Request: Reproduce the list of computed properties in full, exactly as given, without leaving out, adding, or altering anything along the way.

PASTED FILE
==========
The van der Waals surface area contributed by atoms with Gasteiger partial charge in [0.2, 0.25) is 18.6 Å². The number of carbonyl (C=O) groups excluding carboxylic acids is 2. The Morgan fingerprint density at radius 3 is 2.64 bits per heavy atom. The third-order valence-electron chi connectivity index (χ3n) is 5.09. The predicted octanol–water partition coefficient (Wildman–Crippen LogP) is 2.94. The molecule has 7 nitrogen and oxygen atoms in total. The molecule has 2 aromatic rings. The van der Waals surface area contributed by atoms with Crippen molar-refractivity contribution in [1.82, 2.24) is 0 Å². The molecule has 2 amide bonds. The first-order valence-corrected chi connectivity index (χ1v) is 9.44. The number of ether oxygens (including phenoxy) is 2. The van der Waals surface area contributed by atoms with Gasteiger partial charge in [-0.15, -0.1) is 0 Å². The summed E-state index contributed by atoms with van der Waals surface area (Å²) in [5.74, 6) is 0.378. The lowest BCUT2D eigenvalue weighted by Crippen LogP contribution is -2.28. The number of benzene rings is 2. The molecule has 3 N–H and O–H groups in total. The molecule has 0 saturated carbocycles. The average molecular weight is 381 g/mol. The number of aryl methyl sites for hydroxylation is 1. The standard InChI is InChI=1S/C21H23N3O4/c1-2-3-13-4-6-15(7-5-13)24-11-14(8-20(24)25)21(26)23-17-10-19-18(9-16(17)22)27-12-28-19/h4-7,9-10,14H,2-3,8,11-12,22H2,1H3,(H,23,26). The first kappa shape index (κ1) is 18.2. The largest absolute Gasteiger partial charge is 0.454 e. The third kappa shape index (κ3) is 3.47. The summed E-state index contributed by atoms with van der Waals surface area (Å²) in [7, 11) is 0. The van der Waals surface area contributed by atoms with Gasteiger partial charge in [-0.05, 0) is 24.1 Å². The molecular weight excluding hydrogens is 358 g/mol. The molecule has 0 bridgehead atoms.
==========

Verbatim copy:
The van der Waals surface area contributed by atoms with Gasteiger partial charge in [0.2, 0.25) is 18.6 Å². The number of carbonyl (C=O) groups excluding carboxylic acids is 2. The Morgan fingerprint density at radius 3 is 2.64 bits per heavy atom. The third-order valence-electron chi connectivity index (χ3n) is 5.09. The predicted octanol–water partition coefficient (Wildman–Crippen LogP) is 2.94. The molecule has 7 nitrogen and oxygen atoms in total. The molecule has 2 aromatic rings. The van der Waals surface area contributed by atoms with Crippen molar-refractivity contribution in [1.82, 2.24) is 0 Å². The molecule has 2 amide bonds. The first-order valence-corrected chi connectivity index (χ1v) is 9.44. The number of ether oxygens (including phenoxy) is 2. The van der Waals surface area contributed by atoms with Gasteiger partial charge in [-0.15, -0.1) is 0 Å². The summed E-state index contributed by atoms with van der Waals surface area (Å²) in [5.74, 6) is 0.378. The lowest BCUT2D eigenvalue weighted by Crippen LogP contribution is -2.28. The number of benzene rings is 2. The molecule has 3 N–H and O–H groups in total. The molecule has 0 saturated carbocycles. The average molecular weight is 381 g/mol. The number of aryl methyl sites for hydroxylation is 1. The standard InChI is InChI=1S/C21H23N3O4/c1-2-3-13-4-6-15(7-5-13)24-11-14(8-20(24)25)21(26)23-17-10-19-18(9-16(17)22)27-12-28-19/h4-7,9-10,14H,2-3,8,11-12,22H2,1H3,(H,23,26). The first kappa shape index (κ1) is 18.2. The largest absolute Gasteiger partial charge is 0.454 e. The third kappa shape index (κ3) is 3.47. The summed E-state index contributed by atoms with van der Waals surface area (Å²) in [7, 11) is 0. The van der Waals surface area contributed by atoms with Gasteiger partial charge in [-0.05, 0) is 24.1 Å². The molecular weight excluding hydrogens is 358 g/mol. The molecule has 0 bridgehead atoms.